How To Write The Perfect College Application Essay

Now that you know what mistakes to avoid when writing your college essay and are equipped with some topics and prompts, you can begin writing your college application essay. Here’s how to write the perfect college admissions essay!


One of the best things you can do for your college essay is to get a head start. If you know what prompts to expect (like the ones we discussed above) then you can work on practice essays long before the final topics are released and can begin developing ideas.

Even if you don’t have the time or energy to go that far, you should make sure to start your essay as soon as topics are officially available. You need plenty of time to think about the topics you’ll be writing about, as well as time to write multiple drafts and edit them thoroughly. This is the most important part of your college application, so give yourself as much time as possible to make sure you get into the college you want.


Something as important as a college admissions essay should not be done in one shot—this essay should be something that you put a lot of time, effort, and consideration into.

This is why writing multiple drafts of your college essay is extremely important. It gives you a chance to quickly get your thoughts down, without worrying about quality, and then refine your essay from there. If you only write one draft you risk leaving out important information and failing to develop your ideas. Writing multiple drafts also gives you a chance to catch any errors that could reflect poorly on your essay.


You need to be thoughtful in your essay.

Think carefully about the question being asked, both to ensure you answer the prompt and to show off your personality. You also want to be insightful. Your reader is trying to picture you attending their particular college, so showing your intelligent, thoughtful nature helps them see you as a thriving student in their school.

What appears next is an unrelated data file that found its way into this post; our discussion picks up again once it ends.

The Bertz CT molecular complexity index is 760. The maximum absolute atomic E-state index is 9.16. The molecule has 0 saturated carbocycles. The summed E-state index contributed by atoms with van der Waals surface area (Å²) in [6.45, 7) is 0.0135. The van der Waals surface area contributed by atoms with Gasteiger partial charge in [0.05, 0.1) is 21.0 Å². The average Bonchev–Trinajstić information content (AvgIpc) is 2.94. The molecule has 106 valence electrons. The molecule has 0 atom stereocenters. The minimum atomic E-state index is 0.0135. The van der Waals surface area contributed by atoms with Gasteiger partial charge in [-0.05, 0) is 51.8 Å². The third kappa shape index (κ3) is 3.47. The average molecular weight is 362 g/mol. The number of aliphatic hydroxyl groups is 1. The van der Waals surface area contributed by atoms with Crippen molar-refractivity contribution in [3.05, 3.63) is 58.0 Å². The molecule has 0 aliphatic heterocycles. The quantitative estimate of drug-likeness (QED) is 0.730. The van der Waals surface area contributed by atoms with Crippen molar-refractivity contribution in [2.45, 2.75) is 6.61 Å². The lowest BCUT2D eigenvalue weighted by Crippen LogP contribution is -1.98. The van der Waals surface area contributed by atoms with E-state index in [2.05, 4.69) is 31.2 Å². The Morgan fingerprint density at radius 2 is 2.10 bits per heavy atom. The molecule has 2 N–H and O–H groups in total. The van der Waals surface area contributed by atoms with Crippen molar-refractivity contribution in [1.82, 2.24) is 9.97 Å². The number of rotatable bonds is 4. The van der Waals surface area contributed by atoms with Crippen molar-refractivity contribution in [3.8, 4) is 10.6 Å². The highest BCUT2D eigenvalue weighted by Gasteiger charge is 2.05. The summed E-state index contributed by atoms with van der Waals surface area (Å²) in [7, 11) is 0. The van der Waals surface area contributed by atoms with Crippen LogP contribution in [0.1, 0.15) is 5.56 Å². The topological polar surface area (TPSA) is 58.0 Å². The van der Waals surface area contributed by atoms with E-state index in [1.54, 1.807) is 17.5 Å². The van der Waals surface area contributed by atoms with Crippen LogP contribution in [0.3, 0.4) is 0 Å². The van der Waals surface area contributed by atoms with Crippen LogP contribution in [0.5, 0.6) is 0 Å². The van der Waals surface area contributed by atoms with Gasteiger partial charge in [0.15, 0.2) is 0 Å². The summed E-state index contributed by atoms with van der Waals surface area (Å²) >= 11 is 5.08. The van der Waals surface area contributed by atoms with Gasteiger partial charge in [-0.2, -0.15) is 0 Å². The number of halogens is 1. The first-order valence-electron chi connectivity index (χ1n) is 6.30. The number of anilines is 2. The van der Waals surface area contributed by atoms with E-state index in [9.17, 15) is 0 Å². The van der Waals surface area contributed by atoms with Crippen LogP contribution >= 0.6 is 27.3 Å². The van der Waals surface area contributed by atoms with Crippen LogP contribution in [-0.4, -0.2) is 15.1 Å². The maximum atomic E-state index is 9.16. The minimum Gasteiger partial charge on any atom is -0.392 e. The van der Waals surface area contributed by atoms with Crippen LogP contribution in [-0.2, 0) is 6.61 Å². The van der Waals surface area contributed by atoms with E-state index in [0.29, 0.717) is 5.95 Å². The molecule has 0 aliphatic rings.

If you only take one thing from this article: proofread and edit!

No one writes their best work on their first try. If you leave time to reread and edit your essay you’ll think about your topic and gain new insights in the process. Most importantly, editing can transform your essay from something average to something impressive and memorable.

Of course, many students aren’t equipped to edit their own writing—especially alongside all of the other important tasks that go into submitting a college essay. It’s hard to be objective about your own work, especially if you’re feeling rushed, so make sure to seek outside help if you feel you need it.

No matter how good your essay may be, it can’t truly shine unless your writing is polished as well.


Just like we said above, you really need a second set of eyes on your essay.

When you read your own work, you often skip over mistakes because you know what you intended to write—even if that’s not what ended up on the page. You’ll miss major grammatical errors and will leave behind sentences or even whole paragraphs that simply don’t make sense to anyone but yourself. In an essay that’s only 600 words, that’s a huge amount of lost real estate.

Fortunately, there are many people out there who want to help you write the best possible college admissions essay possible:

  • Parents
  • Teachers
  • Mentors
  • College-aged Siblings
  • College Counselors

Of everyone on this list, college counselors are by far the best resource out there. However, keep in mind that counselors are usually swamped with requests for help come application time.

In these instances, bringing in an outside counselor can often be your best bet.

These professionals can go in-depth with you on a one-on-one basis, helping you not only polish your essay, but refine your entire application strategy. In fact, many students prefer to seek outside counselors for this very reason—a school counselor rarely has the time to work on both your application and essay together.

If you’re hoping to get into any of the top colleges in the US, you’ll want to strongly consider hiring a professional counselor to help.

Preparing For The Road Ahead

Applying to colleges is an intimidating process, but we hope these tips have helped you feel that much more prepared for the journey ahead.

Of course, this article isn’t all we have to offer.

Whether you’re a student dreaming of Yale, Standford, or Harvard, or a parent looking to support your kid however you can, we’re here to help. WeAdmit is a team of college counseling professionals who intimately understand the admissions process. Whether you’re struggling to write the perfect essay or aren’t even sure where to apply yet, we can work with you one-on-one to refine your application strategy and support you through the many twists and turns of applying to college.

Are You Ready? Let’s Get Into College!